"tempc": 24,
    "tempf": 75.2,
    "humidity": "21%",
    "windspeed": 0,
    "winddirection": 301,
    "location": "Business Park, Temecula, California",
    "epoch": "1482274378",
    "description": "The weather in Temecula at coordinates: 33.49000168, -117.15000153 is Clear",
    "forecast": "Temecula : Tuesday : Sunshine and clouds mixed. High 24C. Winds light and variable."
};
  • msg is a JavaScript object, with a property named “payload”. msg objects are what Node-RED passes between nodes.
  • msg.payload is a JavaScript object, with various properties.
    • Message payloads are very common in Node-RED. By default, most nodes will either read or write to msg.payload.
    • Some nodes will let you use other objects or properties, while some simpler nodes only use msg.payload.
  • msg.payload.weather is a string describing the current weather conditions.
  • msg.payload.tempf is a numeric value for the current temperature in degrees Fahrenheit.

Using this information, we can now connect the data into groov gadgets.

Step 5 - Connect Current Temperature to groov Node

  1. Drag out a groov Write node.
  2. Connect the output of the Weather Underground node (i.e. the right-hand side port) to the input of the groov Read node. Sample debug output
  3. Double-click on the groov Write node to open the “Edit groov write node” view.
  4. Since we created a new Data Store in groov, we need to configure it in Node-RED too.
  5. In the Data Store field, with “Add new groov-data-store” selected, click on the pencil icon.
  6. Add a Data Store named WeatherDataStore. It must exactly match the name in the groov project.
  7. For the Tag Name field, enter temperatureF.
  8. For the Value field, select “msg.”, and then enter payload.tempf. This will tell the node to use the property at msg.payload.tempf, which as we saw in the previous section, contains the current temperature. Sample debug output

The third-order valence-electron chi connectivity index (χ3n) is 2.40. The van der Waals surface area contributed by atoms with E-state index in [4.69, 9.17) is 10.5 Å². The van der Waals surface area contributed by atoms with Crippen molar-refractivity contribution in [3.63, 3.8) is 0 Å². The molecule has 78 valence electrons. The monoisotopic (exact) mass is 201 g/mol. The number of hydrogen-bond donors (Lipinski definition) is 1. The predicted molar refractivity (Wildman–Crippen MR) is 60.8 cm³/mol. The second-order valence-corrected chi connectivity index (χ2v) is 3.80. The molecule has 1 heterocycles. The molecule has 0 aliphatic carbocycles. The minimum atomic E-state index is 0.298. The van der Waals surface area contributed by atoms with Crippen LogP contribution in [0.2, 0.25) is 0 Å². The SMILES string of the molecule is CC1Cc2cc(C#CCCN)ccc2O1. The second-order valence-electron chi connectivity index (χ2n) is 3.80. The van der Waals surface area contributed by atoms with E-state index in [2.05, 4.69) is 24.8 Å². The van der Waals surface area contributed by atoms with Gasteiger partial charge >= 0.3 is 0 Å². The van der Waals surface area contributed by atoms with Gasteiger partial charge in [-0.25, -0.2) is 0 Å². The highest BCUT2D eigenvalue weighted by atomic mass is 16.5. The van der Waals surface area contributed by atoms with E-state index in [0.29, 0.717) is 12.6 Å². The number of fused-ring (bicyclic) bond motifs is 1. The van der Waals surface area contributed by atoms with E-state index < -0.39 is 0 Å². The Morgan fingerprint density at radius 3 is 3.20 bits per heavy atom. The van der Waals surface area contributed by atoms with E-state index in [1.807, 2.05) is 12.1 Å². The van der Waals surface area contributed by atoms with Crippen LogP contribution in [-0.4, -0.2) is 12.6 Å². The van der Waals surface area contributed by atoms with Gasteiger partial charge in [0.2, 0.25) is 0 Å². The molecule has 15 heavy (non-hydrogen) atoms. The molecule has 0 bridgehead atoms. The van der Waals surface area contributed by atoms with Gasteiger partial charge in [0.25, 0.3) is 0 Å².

9. Click Done.
  10. Click Deploy.
  11. Click the inject node’s button
  12. Go to groov View and see the temperature value in the gadget.

Step 6 - Connect Additional Weather Data

In a similar way, you can connect other data to additional groov tags.

  1. Drag out two more groov Write nodes.
  2. Connect the output of the Weather Underground node to each new groov Write node.
  3. For the first new node, configure these fields:
    • Data Store: select the existing WeatherDataStore configuration.
    • Tag Name: enter condition.
    • Value: select “msg.” and enter payload.weather.
  4. For the other new node, configure these fields:
    • Data Store: select the existing WeatherDataStore configuration.
    • Tag Name: enter wind.
    • Value: select “msg.” and enter payload.windspeed. Sample debug output
  5. Deploy the flow and try it out.

Step 7 - Periodically Update Weather Data

The free Weather Underground API plan allows for 500 API calls per day. If you’re only requesting data for one city from one device, that comes out to a request every three minutes.

The Inject node has several options for periodically injecting messages into the flow. We can use it to periodically refresh the weather data and keep the data in groov fresh.

  1. Double-click on the Inject node to open the “Edit inject node” view.
  2. For the Repeat field, select “interval” and enter a value of 5 minutes or greater. This will keep your Weather Underground API requests well within the 500 requests-per-day limit.
  3. For the Name field, enter a useful name like “Every 5 minutes”.
  4. Click Done.
  5. Delete the Debug node, as you probably don’t need it anymore. Sample debug output
  6. Click Deploy. The weather data will now be refreshed every three minutes.

If you’d like to get data for additional cities, you can either make less-frequent requests, or purchase an appropriate plan from Weather Underground.

Sample _groov_ page with trend

Conclusion

This concludes our Getting Started with Node-RED for groov section.

There’s also a quick introduction to Node-RED on the official website, with tutorials for a first and second flow.

Please explore the other material available on the Opto 22 Developer site for additional information, including the section on Node-RED resources.